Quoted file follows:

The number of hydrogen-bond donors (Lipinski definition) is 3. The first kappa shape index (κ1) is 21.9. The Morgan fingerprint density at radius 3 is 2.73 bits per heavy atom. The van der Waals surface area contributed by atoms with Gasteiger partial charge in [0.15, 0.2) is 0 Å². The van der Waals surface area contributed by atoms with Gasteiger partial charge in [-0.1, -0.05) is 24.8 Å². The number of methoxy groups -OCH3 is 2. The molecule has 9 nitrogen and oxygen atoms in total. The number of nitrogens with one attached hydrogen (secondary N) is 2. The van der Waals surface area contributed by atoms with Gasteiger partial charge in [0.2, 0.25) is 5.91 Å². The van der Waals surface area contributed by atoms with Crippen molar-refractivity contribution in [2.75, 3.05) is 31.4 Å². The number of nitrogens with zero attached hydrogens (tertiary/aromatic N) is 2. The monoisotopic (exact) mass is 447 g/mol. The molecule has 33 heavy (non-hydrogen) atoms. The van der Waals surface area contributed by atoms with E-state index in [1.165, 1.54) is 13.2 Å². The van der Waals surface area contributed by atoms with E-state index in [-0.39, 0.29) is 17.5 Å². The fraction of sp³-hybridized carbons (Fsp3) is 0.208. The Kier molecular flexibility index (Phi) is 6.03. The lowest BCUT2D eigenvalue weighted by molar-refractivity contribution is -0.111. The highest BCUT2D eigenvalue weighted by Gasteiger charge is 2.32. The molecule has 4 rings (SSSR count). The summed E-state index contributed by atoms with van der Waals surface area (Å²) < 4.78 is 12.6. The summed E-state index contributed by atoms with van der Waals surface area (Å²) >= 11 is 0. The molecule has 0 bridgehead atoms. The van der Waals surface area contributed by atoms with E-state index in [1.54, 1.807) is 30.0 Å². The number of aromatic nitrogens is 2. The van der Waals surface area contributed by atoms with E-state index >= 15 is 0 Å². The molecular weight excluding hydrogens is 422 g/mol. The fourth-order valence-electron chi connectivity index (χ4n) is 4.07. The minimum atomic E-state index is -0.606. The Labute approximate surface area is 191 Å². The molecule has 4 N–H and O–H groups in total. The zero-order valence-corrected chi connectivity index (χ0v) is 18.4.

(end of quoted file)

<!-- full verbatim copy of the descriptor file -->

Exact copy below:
The number of hydrogen-bond donors (Lipinski definition) is 3. The first kappa shape index (κ1) is 21.9. The Morgan fingerprint density at radius 3 is 2.73 bits per heavy atom. The van der Waals surface area contributed by atoms with Gasteiger partial charge in [0.15, 0.2) is 0 Å². The van der Waals surface area contributed by atoms with Gasteiger partial charge in [-0.1, -0.05) is 24.8 Å². The number of methoxy groups -OCH3 is 2. The molecule has 9 nitrogen and oxygen atoms in total. The number of nitrogens with one attached hydrogen (secondary N) is 2. The van der Waals surface area contributed by atoms with Gasteiger partial charge in [0.2, 0.25) is 5.91 Å². The van der Waals surface area contributed by atoms with Crippen molar-refractivity contribution in [2.75, 3.05) is 31.4 Å². The number of nitrogens with zero attached hydrogens (tertiary/aromatic N) is 2. The monoisotopic (exact) mass is 447 g/mol. The molecule has 33 heavy (non-hydrogen) atoms. The van der Waals surface area contributed by atoms with E-state index in [1.165, 1.54) is 13.2 Å². The van der Waals surface area contributed by atoms with E-state index in [-0.39, 0.29) is 17.5 Å². The fraction of sp³-hybridized carbons (Fsp3) is 0.208. The Kier molecular flexibility index (Phi) is 6.03. The lowest BCUT2D eigenvalue weighted by molar-refractivity contribution is -0.111. The highest BCUT2D eigenvalue weighted by Gasteiger charge is 2.32. The molecule has 4 rings (SSSR count). The summed E-state index contributed by atoms with van der Waals surface area (Å²) < 4.78 is 12.6. The summed E-state index contributed by atoms with van der Waals surface area (Å²) >= 11 is 0. The molecule has 0 bridgehead atoms. The van der Waals surface area contributed by atoms with E-state index in [1.54, 1.807) is 30.0 Å². The number of aromatic nitrogens is 2. The van der Waals surface area contributed by atoms with E-state index >= 15 is 0 Å². The molecular weight excluding hydrogens is 422 g/mol. The fourth-order valence-electron chi connectivity index (χ4n) is 4.07. The minimum atomic E-state index is -0.606. The Labute approximate surface area is 191 Å². The molecule has 4 N–H and O–H groups in total. The zero-order valence-corrected chi connectivity index (χ0v) is 18.4.